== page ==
When you're doing searches, retrieving results using of MySQL regular expressions can prove to be very a handy tool.
Let's say you want to get a list of articles that contain <br> tags, but they were written inconsistently. To solve this, you can do a SELECT using LIKE, for every possible variation you can think of (Ex: SELECT * FROM x WHERE column LIKE '%<br>%' or LIKE '%<br />%' or LIKE '%<br/>% ...').
With regular expressions, however, it's much easier:
SELECT * FROM `table_name` WHERE `column_name` REGEXP '<br( )?(/)?>;
Let's go through the above query. The REGEXP operator can be seen as similar to the LIKE operator with the difference that it uses regular expressions to search for a pattern. Actually there is also an alias for "REGEXP" in MySQL, called "RLIKE" which basically means LIKE pattern matching with regular expressions.
Looking at the actual pattern,
This means that our query will return all rows that contain either <br> or <br > or <br/> or <br /> ... More about regular expressions in MySQL here.
Sometimes queries are just painfully slow and they affect user experience when browsing your website. The most common causes for performance issues in MySQL are missing indexes on joined columns or wrong data types.
Let's imagine the following table structure:
students table: | studentid | name | -------------------- | 1 | Mike | | 2 | John | | 3 | Jeff | | 4 | Anne | classes table: | classid | classname ------------------------- | 1 | Math | 2 | Programming | 3 | Biology classes_to_students table: | studentid | classid ------------------------- | 1 | 1 | 2 | 2 | 3 | 2 | 4 | 3
To get the list of students enrolled in a particular class you would execute this query:
SELECT s.name FROM students as s INNER JOIN classes_to_students as cs ON s.studentid = cs.studentid INNER JOIN classes as c ON c.classid = cs.classid WHERE c.classname='Programming';
By doing some simple testing with more than 50.000 entries on each of the above tables, you'll notice that if the 'studentid' and 'classid' columns are not indexed and don't have the same data type as their counterparts in the students and classes tables the query can take more than one second to execute.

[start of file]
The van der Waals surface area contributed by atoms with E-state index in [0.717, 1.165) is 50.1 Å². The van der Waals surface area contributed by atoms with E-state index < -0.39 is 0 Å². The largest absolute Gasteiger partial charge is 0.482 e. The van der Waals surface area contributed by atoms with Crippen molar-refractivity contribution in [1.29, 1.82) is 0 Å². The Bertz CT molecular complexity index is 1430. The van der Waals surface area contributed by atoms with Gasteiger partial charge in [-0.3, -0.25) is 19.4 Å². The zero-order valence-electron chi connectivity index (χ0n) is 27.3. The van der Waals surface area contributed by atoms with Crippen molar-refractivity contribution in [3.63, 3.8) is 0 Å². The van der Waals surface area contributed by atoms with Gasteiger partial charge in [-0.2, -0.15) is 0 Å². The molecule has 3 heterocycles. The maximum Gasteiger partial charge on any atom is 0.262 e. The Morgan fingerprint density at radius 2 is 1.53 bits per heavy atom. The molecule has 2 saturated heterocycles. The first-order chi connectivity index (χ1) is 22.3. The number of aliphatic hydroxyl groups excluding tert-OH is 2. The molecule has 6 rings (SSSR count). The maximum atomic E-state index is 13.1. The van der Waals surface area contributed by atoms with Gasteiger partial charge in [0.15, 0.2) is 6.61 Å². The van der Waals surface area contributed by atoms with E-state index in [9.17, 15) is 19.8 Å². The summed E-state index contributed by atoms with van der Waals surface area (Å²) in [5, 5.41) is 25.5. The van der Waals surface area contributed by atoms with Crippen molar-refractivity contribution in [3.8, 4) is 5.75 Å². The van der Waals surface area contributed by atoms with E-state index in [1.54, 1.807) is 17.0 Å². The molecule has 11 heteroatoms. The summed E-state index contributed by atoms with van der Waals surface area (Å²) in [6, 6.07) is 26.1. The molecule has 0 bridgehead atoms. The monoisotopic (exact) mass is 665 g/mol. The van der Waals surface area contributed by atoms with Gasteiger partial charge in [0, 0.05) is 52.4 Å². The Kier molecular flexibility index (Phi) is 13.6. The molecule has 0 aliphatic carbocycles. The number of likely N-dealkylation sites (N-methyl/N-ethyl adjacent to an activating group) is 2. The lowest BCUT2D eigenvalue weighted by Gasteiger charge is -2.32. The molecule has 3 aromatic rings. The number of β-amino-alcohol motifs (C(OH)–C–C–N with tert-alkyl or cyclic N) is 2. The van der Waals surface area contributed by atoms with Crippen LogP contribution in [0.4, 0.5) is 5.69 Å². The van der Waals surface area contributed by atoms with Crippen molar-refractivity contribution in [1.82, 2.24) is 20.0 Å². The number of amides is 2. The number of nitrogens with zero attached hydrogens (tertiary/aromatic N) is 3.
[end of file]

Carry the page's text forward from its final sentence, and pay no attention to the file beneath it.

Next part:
But what happens if the table structure is much more complicated and not that easy to debug or if you're not the one who designed the database structure and queries? - Easy! You log slow queries.
long_query_time = 1 slow_query_log =1 slow_query_log_file = /yourpath/slowquery.log
To log slow queries go to your my.cnf file on the server and add the above two lines. long_query_time defines how much should a query execution take to be considered slow, while 'slow_query_log_file' defines the path where the slow queries should be logged.
If you are using a MySQL version that's older than 5.2, the variable name is log_slow_queries, but this was deprecated since 5.1.29 and is removed in MySQL version 5.6.
It is a good security practice to define different users for database administration tasks and database usage tasks respectively. When creating the MySQL user for your website, the one you use in your code to execute INSERT, UPDATE, DELETE and SELECT statements, you should consider not allowing that user to execute queries like ALTER, TRUNCATE, DROP and so on.
The main reason for doing so is because if you have a security flaw in your code, a user with limited privileges will do less damage to your data. To grant a user specific permissions execute the queries below:
CREATE USER 'mysuer'@'myhost' IDENTIFIED BY 'mypass'; GRANT SELECT, INSERT, UPDATE, DELETE ON mydb.* TO 'mysuer'@'myhost';
That's it, check back soon for more MySQL tutorials.